Phase II trial of N-methylformamide in patients with metastatic melanoma
Gene Expression Regulation, Developmental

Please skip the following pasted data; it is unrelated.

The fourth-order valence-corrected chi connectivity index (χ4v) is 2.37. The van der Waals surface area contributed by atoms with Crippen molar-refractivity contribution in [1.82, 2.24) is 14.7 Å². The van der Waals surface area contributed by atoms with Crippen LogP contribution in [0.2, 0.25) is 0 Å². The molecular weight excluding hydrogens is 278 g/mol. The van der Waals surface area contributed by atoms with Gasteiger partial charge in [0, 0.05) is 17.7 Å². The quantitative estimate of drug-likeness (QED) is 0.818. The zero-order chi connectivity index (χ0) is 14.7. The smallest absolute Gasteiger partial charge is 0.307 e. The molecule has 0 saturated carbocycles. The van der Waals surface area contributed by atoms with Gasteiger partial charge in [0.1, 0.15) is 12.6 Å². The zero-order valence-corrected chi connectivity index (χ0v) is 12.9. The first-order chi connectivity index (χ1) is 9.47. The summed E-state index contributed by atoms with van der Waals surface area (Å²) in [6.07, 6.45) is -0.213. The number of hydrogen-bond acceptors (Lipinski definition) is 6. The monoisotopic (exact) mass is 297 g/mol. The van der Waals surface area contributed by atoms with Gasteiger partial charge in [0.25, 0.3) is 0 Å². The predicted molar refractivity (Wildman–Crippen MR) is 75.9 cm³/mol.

Sixteen patients with metastatic melanoma were treated with N-methylformamide (NMF), a polar-planar compound with in vitro cytotoxic and differentiating properties. Sixteen patients were evaluable for toxicity and 14 for response. The initial four patients received an intravenous bolus of NMF 800 mg/m2 daily for 5 consecutive days every 28 days. Because of excessive gastrointestinal toxicity, the dose was reduced to 700 mg/m2/day for the subsequent 12 patients. Two patients had immediate adverse effects from NMF; one had a grand mal seizure and the other developed severe abdominal pain. Nausea, vomiting and abdominal pain were dose-limiting. Transient elevation of liver function tests occurred in all patients. Myelosuppression was not observed. There were no objective responses among 14 evaluable patients (95% confidence limits 0-20%). One patient with pulmonary metastases had a minor response lasting 13 months. Median time to progression of disease was one month. NMF in these doses and schedule lacks clinical efficacy in the treatment of metastatic melanoma.